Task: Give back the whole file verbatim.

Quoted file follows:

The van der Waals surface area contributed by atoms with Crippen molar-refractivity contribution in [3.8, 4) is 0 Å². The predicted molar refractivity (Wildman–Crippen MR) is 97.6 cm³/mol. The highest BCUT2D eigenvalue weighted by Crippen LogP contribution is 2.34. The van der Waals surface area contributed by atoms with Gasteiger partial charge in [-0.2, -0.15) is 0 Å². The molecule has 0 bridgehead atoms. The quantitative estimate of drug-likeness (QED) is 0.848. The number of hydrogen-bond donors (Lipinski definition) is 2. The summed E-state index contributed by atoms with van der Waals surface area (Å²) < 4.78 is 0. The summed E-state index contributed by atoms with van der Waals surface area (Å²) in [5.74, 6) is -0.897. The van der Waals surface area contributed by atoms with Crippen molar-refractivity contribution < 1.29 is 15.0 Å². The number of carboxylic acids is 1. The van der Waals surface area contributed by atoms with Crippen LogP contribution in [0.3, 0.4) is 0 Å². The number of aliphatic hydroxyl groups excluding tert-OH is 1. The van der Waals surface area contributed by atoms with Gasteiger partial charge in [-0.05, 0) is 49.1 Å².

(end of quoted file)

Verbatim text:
The van der Waals surface area contributed by atoms with Crippen molar-refractivity contribution in [3.8, 4) is 0 Å². The predicted molar refractivity (Wildman–Crippen MR) is 97.6 cm³/mol. The highest BCUT2D eigenvalue weighted by Crippen LogP contribution is 2.34. The van der Waals surface area contributed by atoms with Gasteiger partial charge in [-0.2, -0.15) is 0 Å². The molecule has 0 bridgehead atoms. The quantitative estimate of drug-likeness (QED) is 0.848. The number of hydrogen-bond donors (Lipinski definition) is 2. The summed E-state index contributed by atoms with van der Waals surface area (Å²) < 4.78 is 0. The summed E-state index contributed by atoms with van der Waals surface area (Å²) in [5.74, 6) is -0.897. The van der Waals surface area contributed by atoms with Crippen molar-refractivity contribution < 1.29 is 15.0 Å². The number of carboxylic acids is 1. The van der Waals surface area contributed by atoms with Crippen LogP contribution in [0.3, 0.4) is 0 Å². The number of aliphatic hydroxyl groups excluding tert-OH is 1. The van der Waals surface area contributed by atoms with Gasteiger partial charge in [-0.05, 0) is 49.1 Å².